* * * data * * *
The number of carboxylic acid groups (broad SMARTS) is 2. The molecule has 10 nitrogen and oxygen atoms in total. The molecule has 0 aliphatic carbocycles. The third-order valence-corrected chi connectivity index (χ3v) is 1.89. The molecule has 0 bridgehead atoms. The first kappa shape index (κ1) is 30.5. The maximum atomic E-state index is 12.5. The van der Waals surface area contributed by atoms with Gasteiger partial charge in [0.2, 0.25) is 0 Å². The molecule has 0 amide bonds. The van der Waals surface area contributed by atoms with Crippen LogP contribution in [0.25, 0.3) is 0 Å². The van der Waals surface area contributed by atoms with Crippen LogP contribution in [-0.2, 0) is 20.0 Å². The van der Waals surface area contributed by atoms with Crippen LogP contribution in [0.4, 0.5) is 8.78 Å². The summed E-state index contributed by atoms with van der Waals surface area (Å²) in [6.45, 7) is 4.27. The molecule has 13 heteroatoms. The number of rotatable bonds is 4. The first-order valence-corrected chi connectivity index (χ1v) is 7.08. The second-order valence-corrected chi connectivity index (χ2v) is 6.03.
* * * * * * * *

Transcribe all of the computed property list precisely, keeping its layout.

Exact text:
The number of carboxylic acid groups (broad SMARTS) is 2. The molecule has 10 nitrogen and oxygen atoms in total. The molecule has 0 aliphatic carbocycles. The third-order valence-corrected chi connectivity index (χ3v) is 1.89. The molecule has 0 bridgehead atoms. The first kappa shape index (κ1) is 30.5. The maximum atomic E-state index is 12.5. The van der Waals surface area contributed by atoms with Gasteiger partial charge in [0.2, 0.25) is 0 Å². The molecule has 0 amide bonds. The van der Waals surface area contributed by atoms with Crippen LogP contribution in [0.25, 0.3) is 0 Å². The van der Waals surface area contributed by atoms with Crippen LogP contribution in [-0.2, 0) is 20.0 Å². The van der Waals surface area contributed by atoms with Crippen LogP contribution in [0.4, 0.5) is 8.78 Å². The summed E-state index contributed by atoms with van der Waals surface area (Å²) in [6.45, 7) is 4.27. The molecule has 13 heteroatoms. The number of rotatable bonds is 4. The first-order valence-corrected chi connectivity index (χ1v) is 7.08. The second-order valence-corrected chi connectivity index (χ2v) is 6.03.